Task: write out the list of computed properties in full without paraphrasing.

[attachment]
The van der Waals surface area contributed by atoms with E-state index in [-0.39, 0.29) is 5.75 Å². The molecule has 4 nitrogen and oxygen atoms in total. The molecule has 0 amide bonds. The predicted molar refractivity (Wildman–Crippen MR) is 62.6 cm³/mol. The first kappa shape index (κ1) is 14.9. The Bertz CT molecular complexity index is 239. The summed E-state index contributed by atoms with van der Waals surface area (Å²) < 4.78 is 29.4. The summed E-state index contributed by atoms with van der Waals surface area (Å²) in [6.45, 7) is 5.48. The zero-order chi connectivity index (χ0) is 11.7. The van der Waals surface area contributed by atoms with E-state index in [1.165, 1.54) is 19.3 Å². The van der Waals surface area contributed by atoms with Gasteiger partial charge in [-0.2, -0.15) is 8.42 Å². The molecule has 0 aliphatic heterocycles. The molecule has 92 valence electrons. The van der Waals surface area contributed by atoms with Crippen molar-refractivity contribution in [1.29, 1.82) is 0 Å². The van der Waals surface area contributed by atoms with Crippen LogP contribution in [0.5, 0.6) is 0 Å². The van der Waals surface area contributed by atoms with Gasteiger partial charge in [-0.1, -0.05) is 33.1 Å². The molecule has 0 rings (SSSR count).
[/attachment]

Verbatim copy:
The van der Waals surface area contributed by atoms with E-state index in [-0.39, 0.29) is 5.75 Å². The molecule has 4 nitrogen and oxygen atoms in total. The molecule has 0 amide bonds. The predicted molar refractivity (Wildman–Crippen MR) is 62.6 cm³/mol. The first kappa shape index (κ1) is 14.9. The Bertz CT molecular complexity index is 239. The summed E-state index contributed by atoms with van der Waals surface area (Å²) < 4.78 is 29.4. The summed E-state index contributed by atoms with van der Waals surface area (Å²) in [6.45, 7) is 5.48. The zero-order chi connectivity index (χ0) is 11.7. The van der Waals surface area contributed by atoms with E-state index in [1.165, 1.54) is 19.3 Å². The van der Waals surface area contributed by atoms with Gasteiger partial charge in [-0.2, -0.15) is 8.42 Å². The molecule has 0 aliphatic heterocycles. The molecule has 92 valence electrons. The van der Waals surface area contributed by atoms with Crippen molar-refractivity contribution in [1.29, 1.82) is 0 Å². The van der Waals surface area contributed by atoms with Crippen LogP contribution in [0.5, 0.6) is 0 Å². The van der Waals surface area contributed by atoms with Gasteiger partial charge in [-0.1, -0.05) is 33.1 Å². The molecule has 0 rings (SSSR count).